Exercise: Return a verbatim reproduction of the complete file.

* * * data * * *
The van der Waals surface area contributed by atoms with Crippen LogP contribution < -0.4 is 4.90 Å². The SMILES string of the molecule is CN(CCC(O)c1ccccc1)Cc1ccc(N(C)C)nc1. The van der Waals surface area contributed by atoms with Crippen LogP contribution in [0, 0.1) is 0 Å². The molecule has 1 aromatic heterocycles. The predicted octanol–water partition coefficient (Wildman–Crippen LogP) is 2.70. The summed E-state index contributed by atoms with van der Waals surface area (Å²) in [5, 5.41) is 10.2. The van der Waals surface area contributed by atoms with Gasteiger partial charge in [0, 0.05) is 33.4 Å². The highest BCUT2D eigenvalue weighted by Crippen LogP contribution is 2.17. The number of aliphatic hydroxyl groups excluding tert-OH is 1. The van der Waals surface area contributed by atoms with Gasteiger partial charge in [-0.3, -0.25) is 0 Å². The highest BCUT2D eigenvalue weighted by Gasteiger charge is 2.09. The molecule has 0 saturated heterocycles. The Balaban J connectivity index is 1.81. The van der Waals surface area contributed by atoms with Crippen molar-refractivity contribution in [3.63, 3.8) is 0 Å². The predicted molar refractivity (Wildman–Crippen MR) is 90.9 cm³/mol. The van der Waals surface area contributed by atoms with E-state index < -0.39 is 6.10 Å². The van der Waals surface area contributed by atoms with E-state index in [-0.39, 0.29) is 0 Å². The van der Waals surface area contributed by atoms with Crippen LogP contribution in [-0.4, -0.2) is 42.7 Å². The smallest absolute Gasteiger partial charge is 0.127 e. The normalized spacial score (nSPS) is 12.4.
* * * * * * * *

The van der Waals surface area contributed by atoms with Crippen LogP contribution < -0.4 is 4.90 Å². The SMILES string of the molecule is CN(CCC(O)c1ccccc1)Cc1ccc(N(C)C)nc1. The van der Waals surface area contributed by atoms with Crippen LogP contribution in [0, 0.1) is 0 Å². The molecule has 1 aromatic heterocycles. The predicted octanol–water partition coefficient (Wildman–Crippen LogP) is 2.70. The summed E-state index contributed by atoms with van der Waals surface area (Å²) in [5, 5.41) is 10.2. The van der Waals surface area contributed by atoms with Gasteiger partial charge in [0, 0.05) is 33.4 Å². The highest BCUT2D eigenvalue weighted by Crippen LogP contribution is 2.17. The number of aliphatic hydroxyl groups excluding tert-OH is 1. The van der Waals surface area contributed by atoms with Gasteiger partial charge in [-0.3, -0.25) is 0 Å². The highest BCUT2D eigenvalue weighted by Gasteiger charge is 2.09. The molecule has 0 saturated heterocycles. The Balaban J connectivity index is 1.81. The van der Waals surface area contributed by atoms with Crippen molar-refractivity contribution in [3.63, 3.8) is 0 Å². The predicted molar refractivity (Wildman–Crippen MR) is 90.9 cm³/mol. The van der Waals surface area contributed by atoms with E-state index < -0.39 is 6.10 Å². The van der Waals surface area contributed by atoms with E-state index in [-0.39, 0.29) is 0 Å². The van der Waals surface area contributed by atoms with Crippen LogP contribution in [-0.4, -0.2) is 42.7 Å². The smallest absolute Gasteiger partial charge is 0.127 e. The normalized spacial score (nSPS) is 12.4.